A Few Words About A few words about...™ Prohibition -- in Blu-ray

Discussion in 'Blu-ray and UHD' started by Robert Harris, Oct 18, 2011.

  1. Robert Harris

    Robert Harris Archivist
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    I don't know how he does it.


    Ken Burns' CV keeps getting larger, and it only contains quality product.


    It all seems to have begun back in 1981 with Brooklyn Bridge, a 58 minute film which became the foundation for what would become the Florentine dynasty.


    I'm a huge fan of documentaries, at least the really good ones, and in the following three decades, Mr. Burns has created some of the best -- not only of the past 30 years, but of the past century.


    The Florentine style is so specific that it has been turned into something called the "Ken Burns Effect," for its means of panning and zooming still images, thereby bringing them to life. You'll find it in Final Cut software.


    Beyond the look, the overall photographic textures and camera movements, there is constant intelligence in writing, and in the selection of imagery, and narrative voices and witnesses. Everything seems to flow as if it was just meant to be that way.


    While there are some wonderful documentarians among those who challenge us to understand and appreciate history, there is only one Ken Burns.


    Take a look at his creations:


    Brooklyn Bridge - 1981 (America Collection)

    The Shakers - 1984 (America Collection)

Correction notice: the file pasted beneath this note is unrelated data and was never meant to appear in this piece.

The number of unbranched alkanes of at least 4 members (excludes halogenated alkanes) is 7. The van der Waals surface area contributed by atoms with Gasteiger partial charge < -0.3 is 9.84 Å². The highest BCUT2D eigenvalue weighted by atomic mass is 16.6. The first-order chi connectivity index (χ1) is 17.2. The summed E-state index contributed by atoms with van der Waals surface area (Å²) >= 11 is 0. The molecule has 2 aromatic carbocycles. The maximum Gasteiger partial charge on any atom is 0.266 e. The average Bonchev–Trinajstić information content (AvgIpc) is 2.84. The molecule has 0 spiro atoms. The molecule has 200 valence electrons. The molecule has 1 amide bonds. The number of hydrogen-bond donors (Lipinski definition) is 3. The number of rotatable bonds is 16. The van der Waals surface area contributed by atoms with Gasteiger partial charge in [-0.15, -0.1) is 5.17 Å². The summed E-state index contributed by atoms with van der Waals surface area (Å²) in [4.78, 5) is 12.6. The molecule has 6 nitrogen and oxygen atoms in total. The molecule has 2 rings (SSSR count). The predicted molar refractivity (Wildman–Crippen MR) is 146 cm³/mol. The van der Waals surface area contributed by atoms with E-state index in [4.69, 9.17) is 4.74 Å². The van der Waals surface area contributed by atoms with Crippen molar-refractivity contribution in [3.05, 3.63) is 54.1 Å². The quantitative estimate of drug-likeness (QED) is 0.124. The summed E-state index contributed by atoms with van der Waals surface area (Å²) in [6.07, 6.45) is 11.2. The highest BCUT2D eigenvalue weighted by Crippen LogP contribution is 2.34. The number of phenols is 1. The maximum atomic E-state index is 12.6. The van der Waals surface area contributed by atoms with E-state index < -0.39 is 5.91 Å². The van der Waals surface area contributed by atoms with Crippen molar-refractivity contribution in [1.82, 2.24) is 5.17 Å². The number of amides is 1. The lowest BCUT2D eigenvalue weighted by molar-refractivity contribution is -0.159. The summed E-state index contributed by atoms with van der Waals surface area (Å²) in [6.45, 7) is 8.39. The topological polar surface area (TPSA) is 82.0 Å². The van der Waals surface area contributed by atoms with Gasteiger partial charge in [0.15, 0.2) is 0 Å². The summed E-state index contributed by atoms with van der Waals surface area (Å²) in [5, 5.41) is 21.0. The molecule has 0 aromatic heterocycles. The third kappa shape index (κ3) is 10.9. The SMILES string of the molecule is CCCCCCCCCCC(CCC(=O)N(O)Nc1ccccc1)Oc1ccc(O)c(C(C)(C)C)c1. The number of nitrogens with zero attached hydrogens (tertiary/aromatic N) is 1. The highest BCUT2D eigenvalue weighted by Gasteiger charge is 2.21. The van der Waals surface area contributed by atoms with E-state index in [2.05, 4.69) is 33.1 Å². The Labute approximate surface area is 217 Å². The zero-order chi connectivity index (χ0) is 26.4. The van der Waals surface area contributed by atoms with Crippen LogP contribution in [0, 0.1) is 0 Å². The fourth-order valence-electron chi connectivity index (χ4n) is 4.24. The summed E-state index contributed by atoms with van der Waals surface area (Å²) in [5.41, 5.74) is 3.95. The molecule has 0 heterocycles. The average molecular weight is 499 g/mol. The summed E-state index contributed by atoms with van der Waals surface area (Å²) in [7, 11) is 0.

The Statue of Liberty - 1985 (America Collection)

    Huey Long - 1985 (America Collection)

    Thomas Hart Benton - 1988 (America Collection)

    The Congress - 1988 (America Collection)

    The Civil War (a 9 episode mini-series) -1990

    Empire of the Air: The Men Who Made Radio - 1991 (America Collection)

    The West (a 4 episode mini-series) - 1996

    Thomas Jefferson (a 3 episode mini-series) - 1997 (American Lives)

    Lewis & Clark - 1997 (American Lives)

    Frank Lloyd Wright - 1998 (American Lives)

    Not for Ourselves Alone: The Story of Elizabeth Cady Stanton & Susan B. Anthony - 1999 (American Lives)

    Jazz (a 10 episode mini-series) - 2001

    Mark Twain - 2001 (American Lives)

    Horatio's Drive: America's First Road Trip - 2003 (American Lives)

    Unforgivable Blackness: The Rise and Fall of Jack Johnson - 2004 (American Lives)

    The War (a 7 episode mini-series) 2007

    The National Parks: America's Best Idea (a 6 episode mini-series) - 2009

    Baseball (an 11 episode mini-series) - 1994-2010

    Prohibition (a 3 episode mini-series) - 2011


    Over twenty documentaries of the highest order which are all, fortunately, available for viewing in your home theater - some gathered together in boxed sets, and others, those of longer length, in their own packaging. All through PBS.


    As my viewing pile seems to grow daily, I was going to spot-check Prohibition for quality, just to make certain -- as if it might not -- that it was up to the normal Florentine quality.